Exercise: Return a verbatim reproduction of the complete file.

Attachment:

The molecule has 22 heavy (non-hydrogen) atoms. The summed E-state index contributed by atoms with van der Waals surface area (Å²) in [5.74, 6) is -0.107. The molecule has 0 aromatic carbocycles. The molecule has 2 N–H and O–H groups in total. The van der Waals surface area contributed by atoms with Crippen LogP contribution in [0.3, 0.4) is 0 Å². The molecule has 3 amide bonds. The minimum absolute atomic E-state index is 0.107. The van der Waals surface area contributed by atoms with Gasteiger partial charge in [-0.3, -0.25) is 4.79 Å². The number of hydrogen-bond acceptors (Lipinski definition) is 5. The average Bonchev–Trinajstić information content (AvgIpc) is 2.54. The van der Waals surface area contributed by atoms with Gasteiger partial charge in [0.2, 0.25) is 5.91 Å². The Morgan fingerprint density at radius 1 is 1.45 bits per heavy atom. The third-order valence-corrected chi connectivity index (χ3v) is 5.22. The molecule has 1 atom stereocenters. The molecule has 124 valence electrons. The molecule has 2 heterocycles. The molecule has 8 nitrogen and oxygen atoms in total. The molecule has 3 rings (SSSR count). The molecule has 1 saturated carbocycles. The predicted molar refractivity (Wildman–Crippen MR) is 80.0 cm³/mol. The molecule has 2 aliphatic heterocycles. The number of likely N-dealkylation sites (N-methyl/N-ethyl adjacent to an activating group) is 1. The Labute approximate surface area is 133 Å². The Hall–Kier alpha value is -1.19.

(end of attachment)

The molecule has 22 heavy (non-hydrogen) atoms. The summed E-state index contributed by atoms with van der Waals surface area (Å²) in [5.74, 6) is -0.107. The molecule has 0 aromatic carbocycles. The molecule has 2 N–H and O–H groups in total. The van der Waals surface area contributed by atoms with Crippen LogP contribution in [0.3, 0.4) is 0 Å². The molecule has 3 amide bonds. The minimum absolute atomic E-state index is 0.107. The van der Waals surface area contributed by atoms with Gasteiger partial charge in [-0.3, -0.25) is 4.79 Å². The number of hydrogen-bond acceptors (Lipinski definition) is 5. The average Bonchev–Trinajstić information content (AvgIpc) is 2.54. The van der Waals surface area contributed by atoms with Gasteiger partial charge in [0.2, 0.25) is 5.91 Å². The Morgan fingerprint density at radius 1 is 1.45 bits per heavy atom. The third-order valence-corrected chi connectivity index (χ3v) is 5.22. The molecule has 1 atom stereocenters. The molecule has 124 valence electrons. The molecule has 2 heterocycles. The molecule has 8 nitrogen and oxygen atoms in total. The molecule has 3 rings (SSSR count). The molecule has 1 saturated carbocycles. The predicted molar refractivity (Wildman–Crippen MR) is 80.0 cm³/mol. The molecule has 2 aliphatic heterocycles. The number of likely N-dealkylation sites (N-methyl/N-ethyl adjacent to an activating group) is 1. The Labute approximate surface area is 133 Å². The Hall–Kier alpha value is -1.19.